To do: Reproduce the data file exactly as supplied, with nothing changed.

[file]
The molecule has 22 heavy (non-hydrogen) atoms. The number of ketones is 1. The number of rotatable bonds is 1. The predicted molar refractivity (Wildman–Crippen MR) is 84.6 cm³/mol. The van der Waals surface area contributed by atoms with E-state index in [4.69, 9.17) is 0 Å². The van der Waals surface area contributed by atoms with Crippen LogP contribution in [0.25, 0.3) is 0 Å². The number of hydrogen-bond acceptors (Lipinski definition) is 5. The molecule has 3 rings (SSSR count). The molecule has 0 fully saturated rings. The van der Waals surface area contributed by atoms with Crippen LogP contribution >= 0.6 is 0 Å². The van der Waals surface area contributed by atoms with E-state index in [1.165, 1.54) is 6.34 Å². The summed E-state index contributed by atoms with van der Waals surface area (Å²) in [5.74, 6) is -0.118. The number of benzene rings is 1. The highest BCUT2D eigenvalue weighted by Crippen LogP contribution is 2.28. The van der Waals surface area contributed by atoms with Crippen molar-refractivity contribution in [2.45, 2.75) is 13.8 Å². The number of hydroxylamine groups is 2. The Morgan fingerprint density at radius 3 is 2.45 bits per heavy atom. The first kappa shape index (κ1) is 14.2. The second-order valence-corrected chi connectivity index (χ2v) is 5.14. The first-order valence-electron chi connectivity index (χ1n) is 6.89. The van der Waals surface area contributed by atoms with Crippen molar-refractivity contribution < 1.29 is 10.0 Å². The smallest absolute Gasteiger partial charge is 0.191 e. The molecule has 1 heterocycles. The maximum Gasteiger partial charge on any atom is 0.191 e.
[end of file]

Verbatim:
The molecule has 22 heavy (non-hydrogen) atoms. The number of ketones is 1. The number of rotatable bonds is 1. The predicted molar refractivity (Wildman–Crippen MR) is 84.6 cm³/mol. The van der Waals surface area contributed by atoms with E-state index in [4.69, 9.17) is 0 Å². The van der Waals surface area contributed by atoms with Crippen LogP contribution in [0.25, 0.3) is 0 Å². The number of hydrogen-bond acceptors (Lipinski definition) is 5. The molecule has 3 rings (SSSR count). The molecule has 0 fully saturated rings. The van der Waals surface area contributed by atoms with Crippen LogP contribution >= 0.6 is 0 Å². The van der Waals surface area contributed by atoms with E-state index in [1.165, 1.54) is 6.34 Å². The summed E-state index contributed by atoms with van der Waals surface area (Å²) in [5.74, 6) is -0.118. The number of benzene rings is 1. The highest BCUT2D eigenvalue weighted by Crippen LogP contribution is 2.28. The van der Waals surface area contributed by atoms with Crippen molar-refractivity contribution in [2.45, 2.75) is 13.8 Å². The number of hydroxylamine groups is 2. The Morgan fingerprint density at radius 3 is 2.45 bits per heavy atom. The first kappa shape index (κ1) is 14.2. The second-order valence-corrected chi connectivity index (χ2v) is 5.14. The first-order valence-electron chi connectivity index (χ1n) is 6.89. The van der Waals surface area contributed by atoms with Crippen molar-refractivity contribution < 1.29 is 10.0 Å². The smallest absolute Gasteiger partial charge is 0.191 e. The molecule has 1 heterocycles. The maximum Gasteiger partial charge on any atom is 0.191 e.